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The theory that Basque whalers and other fishermen from towns on the Cantabrian coast had traveled to Newfoundland (Canada), around the year 1375, long before Christopher Columbus did so, has little historical evidence and only one certainty: the Spanish left a deep footprint in northwestern Canada. Thus, when French navigator Jacques Cartier named Canada and claimed these new territories – the Newfoundland – for the French Crown, he wrote down a surprising finding in his letters: «In those remote waters I found a thousand Basques fishing for cod».

Around the year 1001, ‘The Icelandic Viking Sagas’ locates the expeditions of the explorer Leif Ericson in Helluland, Markland and what he

called Vinland (“Pasture Land”). And archaeological investigations have indeed confirmed the existence of a Norse settlement, ‘L’Anse aux Meadows’, in Newfoundland, which was declared World Heritage by UNESCO in 1978. In any case, this Viking presence in America, which even genetic studies have endorsed, was ephemeral, and in no case were there settlements on the American mainland.


Map of the whales of the North Atlantic, in 1592.

The Viking raids were supposedly succeeded by the Basques. According to the strictest version of the legend, the Basques arrived in Newfoundland around the 14th century and decided to keep it a secret to avoid sharing the area’s prodigious fishing grounds with other fleets. Between myth and reality, it is related that when French explorers came into contact with the natives of Newfoundland, they greeted them with the formula “Better priests!” (“The priests are better!” in Basque), which Basque sailors used as a response if someone asked them about their health.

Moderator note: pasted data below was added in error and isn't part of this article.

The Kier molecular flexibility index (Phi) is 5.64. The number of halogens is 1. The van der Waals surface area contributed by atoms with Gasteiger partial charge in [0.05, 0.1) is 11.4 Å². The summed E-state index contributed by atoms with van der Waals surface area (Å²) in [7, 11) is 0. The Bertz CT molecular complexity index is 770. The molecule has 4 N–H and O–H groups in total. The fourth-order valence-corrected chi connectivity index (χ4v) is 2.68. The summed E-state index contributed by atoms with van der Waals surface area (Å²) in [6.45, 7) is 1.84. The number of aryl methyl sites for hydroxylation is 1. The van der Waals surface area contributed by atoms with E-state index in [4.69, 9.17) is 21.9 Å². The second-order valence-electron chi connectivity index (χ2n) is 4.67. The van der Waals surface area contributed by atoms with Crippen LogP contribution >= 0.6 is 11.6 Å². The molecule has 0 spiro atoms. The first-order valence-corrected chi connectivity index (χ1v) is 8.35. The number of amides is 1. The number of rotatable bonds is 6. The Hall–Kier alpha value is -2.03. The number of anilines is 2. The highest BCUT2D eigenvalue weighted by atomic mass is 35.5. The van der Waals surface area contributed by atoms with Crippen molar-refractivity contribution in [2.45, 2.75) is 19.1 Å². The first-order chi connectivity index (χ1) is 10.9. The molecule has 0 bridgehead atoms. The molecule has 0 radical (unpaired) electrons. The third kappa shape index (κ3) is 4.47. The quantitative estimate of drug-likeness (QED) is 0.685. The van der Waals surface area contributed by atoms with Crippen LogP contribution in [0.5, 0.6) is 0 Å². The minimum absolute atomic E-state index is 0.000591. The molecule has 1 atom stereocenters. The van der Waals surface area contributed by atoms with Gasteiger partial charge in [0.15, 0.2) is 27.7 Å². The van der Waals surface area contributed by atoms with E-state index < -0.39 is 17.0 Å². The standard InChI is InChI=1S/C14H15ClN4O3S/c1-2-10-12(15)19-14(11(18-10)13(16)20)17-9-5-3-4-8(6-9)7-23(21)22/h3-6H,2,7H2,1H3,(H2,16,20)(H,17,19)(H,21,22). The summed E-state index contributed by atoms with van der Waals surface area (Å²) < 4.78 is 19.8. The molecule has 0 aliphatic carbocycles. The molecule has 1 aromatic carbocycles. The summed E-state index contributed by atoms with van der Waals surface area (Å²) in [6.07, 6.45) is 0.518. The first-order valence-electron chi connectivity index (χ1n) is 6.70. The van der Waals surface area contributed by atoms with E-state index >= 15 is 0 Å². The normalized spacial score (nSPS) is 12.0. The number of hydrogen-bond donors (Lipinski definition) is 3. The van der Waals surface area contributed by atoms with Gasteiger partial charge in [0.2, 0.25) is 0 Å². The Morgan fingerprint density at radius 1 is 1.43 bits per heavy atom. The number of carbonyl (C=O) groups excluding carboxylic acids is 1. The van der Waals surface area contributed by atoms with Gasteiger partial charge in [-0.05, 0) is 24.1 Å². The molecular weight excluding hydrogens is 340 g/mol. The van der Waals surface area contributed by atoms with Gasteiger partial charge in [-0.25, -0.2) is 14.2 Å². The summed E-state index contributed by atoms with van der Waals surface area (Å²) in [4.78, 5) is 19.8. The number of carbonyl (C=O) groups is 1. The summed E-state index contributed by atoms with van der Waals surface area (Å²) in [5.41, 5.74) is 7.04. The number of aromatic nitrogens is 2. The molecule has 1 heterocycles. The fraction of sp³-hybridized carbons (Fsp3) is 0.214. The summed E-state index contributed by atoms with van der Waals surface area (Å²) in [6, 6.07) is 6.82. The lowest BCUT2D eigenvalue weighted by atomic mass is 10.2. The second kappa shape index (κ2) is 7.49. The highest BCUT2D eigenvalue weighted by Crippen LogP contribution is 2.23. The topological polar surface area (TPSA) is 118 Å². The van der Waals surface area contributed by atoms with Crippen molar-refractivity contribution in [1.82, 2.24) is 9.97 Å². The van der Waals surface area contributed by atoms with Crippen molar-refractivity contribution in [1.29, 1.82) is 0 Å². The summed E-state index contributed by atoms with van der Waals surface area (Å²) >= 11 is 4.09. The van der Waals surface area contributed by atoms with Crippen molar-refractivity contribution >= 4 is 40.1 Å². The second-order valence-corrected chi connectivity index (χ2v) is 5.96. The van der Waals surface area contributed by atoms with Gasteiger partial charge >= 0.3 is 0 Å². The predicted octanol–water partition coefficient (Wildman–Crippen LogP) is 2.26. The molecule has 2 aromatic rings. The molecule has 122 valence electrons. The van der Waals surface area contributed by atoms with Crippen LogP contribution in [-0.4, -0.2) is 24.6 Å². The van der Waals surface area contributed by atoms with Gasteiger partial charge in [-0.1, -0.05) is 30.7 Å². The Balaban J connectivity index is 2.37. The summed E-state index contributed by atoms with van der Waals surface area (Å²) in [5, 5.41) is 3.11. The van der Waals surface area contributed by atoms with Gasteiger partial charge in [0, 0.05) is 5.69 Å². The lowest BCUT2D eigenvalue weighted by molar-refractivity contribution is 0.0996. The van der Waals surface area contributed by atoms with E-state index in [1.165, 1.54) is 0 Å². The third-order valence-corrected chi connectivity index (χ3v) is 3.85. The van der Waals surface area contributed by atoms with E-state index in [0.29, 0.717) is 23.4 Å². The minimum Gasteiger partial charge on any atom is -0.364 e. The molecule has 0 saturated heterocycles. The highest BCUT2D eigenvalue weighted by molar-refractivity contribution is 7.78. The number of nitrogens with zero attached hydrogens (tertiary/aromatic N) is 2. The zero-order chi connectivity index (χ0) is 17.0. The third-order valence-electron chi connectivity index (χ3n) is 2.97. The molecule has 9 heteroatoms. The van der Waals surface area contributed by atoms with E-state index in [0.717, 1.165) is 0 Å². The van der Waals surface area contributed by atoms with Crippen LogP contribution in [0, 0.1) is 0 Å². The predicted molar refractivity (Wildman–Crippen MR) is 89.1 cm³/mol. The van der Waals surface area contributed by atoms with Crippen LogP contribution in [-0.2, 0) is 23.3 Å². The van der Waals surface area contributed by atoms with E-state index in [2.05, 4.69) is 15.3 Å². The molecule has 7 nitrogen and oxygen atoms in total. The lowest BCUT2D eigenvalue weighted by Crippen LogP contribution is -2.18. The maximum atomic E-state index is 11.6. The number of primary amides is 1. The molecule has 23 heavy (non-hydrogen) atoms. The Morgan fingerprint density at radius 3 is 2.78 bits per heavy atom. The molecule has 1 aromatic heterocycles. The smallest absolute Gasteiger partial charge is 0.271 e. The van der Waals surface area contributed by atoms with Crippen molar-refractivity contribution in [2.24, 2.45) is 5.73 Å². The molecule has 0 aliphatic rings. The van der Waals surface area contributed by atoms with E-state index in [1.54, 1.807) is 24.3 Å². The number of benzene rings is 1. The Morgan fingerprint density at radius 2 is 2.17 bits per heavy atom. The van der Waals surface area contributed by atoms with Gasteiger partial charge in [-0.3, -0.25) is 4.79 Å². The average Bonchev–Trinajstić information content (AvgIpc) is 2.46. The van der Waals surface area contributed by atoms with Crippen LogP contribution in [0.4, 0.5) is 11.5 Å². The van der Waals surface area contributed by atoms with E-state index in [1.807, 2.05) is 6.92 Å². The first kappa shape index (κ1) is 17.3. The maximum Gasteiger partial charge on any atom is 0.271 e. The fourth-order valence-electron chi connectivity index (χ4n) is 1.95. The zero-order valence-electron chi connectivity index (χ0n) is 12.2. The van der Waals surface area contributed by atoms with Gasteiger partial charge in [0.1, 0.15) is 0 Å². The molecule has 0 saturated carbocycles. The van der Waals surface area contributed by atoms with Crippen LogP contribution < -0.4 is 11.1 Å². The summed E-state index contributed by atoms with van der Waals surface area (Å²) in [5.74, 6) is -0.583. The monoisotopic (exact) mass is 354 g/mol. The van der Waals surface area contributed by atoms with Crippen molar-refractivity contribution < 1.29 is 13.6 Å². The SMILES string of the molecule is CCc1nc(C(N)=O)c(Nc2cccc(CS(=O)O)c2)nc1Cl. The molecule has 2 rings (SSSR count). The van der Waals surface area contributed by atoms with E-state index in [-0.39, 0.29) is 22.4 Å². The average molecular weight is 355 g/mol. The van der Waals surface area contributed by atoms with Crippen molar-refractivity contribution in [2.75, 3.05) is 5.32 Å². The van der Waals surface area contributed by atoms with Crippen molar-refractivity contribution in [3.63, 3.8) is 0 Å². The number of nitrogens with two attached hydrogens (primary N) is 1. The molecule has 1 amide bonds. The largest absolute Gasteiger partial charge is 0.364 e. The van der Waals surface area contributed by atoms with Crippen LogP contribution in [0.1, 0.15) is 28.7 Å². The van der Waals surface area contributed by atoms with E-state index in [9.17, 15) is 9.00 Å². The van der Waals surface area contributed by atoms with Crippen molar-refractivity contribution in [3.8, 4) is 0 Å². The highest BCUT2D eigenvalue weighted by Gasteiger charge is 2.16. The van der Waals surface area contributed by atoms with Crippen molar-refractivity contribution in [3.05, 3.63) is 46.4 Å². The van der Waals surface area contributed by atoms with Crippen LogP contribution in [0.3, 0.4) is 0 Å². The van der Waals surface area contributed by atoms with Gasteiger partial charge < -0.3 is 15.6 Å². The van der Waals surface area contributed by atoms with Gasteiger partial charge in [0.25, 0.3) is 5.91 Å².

Like it’s some kind of quest for the holy grail several decades before Columbus, Portuguese navigators also undertook the voyage to Bacalao Island (also called “Bachalaos”), diffusely represented on 16th-century maps in the vicinity of Newfoundland. So the Portuguese Joao Vaz Royal Court would have reached the vicinity of Newfoundland in 1472, and it is even speculated that it bordered the banks of the hudson river and the San Lorenzo.


Throughout the following century, different European fishermen of both whales and cod settled permanently in Newfoundland. According to the doctoral thesis of Caroline Ménard ‘Galician fishing in Newfoundland, XVI-XVIII centuries’ (Santiago de Compostela University, 2006), the beginning of cod fishing among the Basques, Bretons and Normans in this region is usually placed in the year 1504. The French were followed by the Portuguese, and then the Galicians. The first trip to Newfoundland undertaken by a Galician was recorded in 1517, in the town of Pontevedra specifically, and recorded in a rental contract that brought together a merchant from Pontevedra, Fernando de la Torre, with a sailor from Betanzos, Juan de Betanços, so that the latter would serve the former in a campaign to fish for cod, for a salary of about five gold ducats.

From that year on, commercial fishing, cultural and possibly genetic exchanges were very frequent between Galician, Basque (Biscayan and Gipuzkoan) and Basque fishermen. Newfoundland Native Americans. In 1527, an English ship arrived in Newfoundland and encountered some 50 Spanish, French, and Portuguese vessels fishing. The Spanish factories scattered along the coasts of Newfoundland, Labrador and the Gulf of Saint Lawrence gathered up to 9,000 people in some seasons and constituted the first great industry in the history of North America.


The main source of profit for the whale was in the fat of the animal, later converted into an oil which they called saín